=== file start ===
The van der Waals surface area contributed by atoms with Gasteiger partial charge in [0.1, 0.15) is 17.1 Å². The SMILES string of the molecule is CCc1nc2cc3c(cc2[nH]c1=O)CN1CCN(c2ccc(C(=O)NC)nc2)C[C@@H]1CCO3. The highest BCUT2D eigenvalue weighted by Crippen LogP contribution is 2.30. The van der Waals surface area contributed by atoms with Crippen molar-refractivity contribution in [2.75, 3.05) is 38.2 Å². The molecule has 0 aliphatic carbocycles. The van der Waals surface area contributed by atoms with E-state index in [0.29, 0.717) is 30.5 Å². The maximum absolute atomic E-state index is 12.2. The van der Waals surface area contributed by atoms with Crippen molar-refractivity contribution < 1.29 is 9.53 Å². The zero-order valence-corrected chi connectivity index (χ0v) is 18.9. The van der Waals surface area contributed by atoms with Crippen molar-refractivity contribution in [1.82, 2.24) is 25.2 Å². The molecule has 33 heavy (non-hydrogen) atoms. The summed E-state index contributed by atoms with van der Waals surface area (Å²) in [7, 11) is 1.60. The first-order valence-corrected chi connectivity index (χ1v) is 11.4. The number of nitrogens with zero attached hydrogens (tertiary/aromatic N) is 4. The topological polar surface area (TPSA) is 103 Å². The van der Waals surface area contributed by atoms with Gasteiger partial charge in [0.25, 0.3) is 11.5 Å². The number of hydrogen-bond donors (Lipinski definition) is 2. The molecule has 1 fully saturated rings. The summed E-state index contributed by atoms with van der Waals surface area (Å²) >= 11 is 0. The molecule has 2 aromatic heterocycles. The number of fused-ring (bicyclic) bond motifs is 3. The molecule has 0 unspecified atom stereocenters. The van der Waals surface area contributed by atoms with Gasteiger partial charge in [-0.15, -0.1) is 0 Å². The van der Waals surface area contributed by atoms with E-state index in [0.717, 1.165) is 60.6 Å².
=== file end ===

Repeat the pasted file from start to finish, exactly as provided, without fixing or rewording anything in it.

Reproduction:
The van der Waals surface area contributed by atoms with Gasteiger partial charge in [0.1, 0.15) is 17.1 Å². The SMILES string of the molecule is CCc1nc2cc3c(cc2[nH]c1=O)CN1CCN(c2ccc(C(=O)NC)nc2)C[C@@H]1CCO3. The highest BCUT2D eigenvalue weighted by Crippen LogP contribution is 2.30. The van der Waals surface area contributed by atoms with Crippen molar-refractivity contribution in [2.75, 3.05) is 38.2 Å². The molecule has 0 aliphatic carbocycles. The van der Waals surface area contributed by atoms with E-state index in [0.29, 0.717) is 30.5 Å². The maximum absolute atomic E-state index is 12.2. The van der Waals surface area contributed by atoms with Crippen molar-refractivity contribution < 1.29 is 9.53 Å². The zero-order valence-corrected chi connectivity index (χ0v) is 18.9. The van der Waals surface area contributed by atoms with Crippen molar-refractivity contribution in [1.82, 2.24) is 25.2 Å². The molecule has 33 heavy (non-hydrogen) atoms. The summed E-state index contributed by atoms with van der Waals surface area (Å²) in [7, 11) is 1.60. The first-order valence-corrected chi connectivity index (χ1v) is 11.4. The number of nitrogens with zero attached hydrogens (tertiary/aromatic N) is 4. The topological polar surface area (TPSA) is 103 Å². The van der Waals surface area contributed by atoms with Gasteiger partial charge in [0.25, 0.3) is 11.5 Å². The number of hydrogen-bond donors (Lipinski definition) is 2. The molecule has 1 fully saturated rings. The summed E-state index contributed by atoms with van der Waals surface area (Å²) >= 11 is 0. The molecule has 2 aromatic heterocycles. The number of fused-ring (bicyclic) bond motifs is 3. The molecule has 0 unspecified atom stereocenters. The van der Waals surface area contributed by atoms with Gasteiger partial charge in [-0.15, -0.1) is 0 Å². The van der Waals surface area contributed by atoms with E-state index in [0.717, 1.165) is 60.6 Å².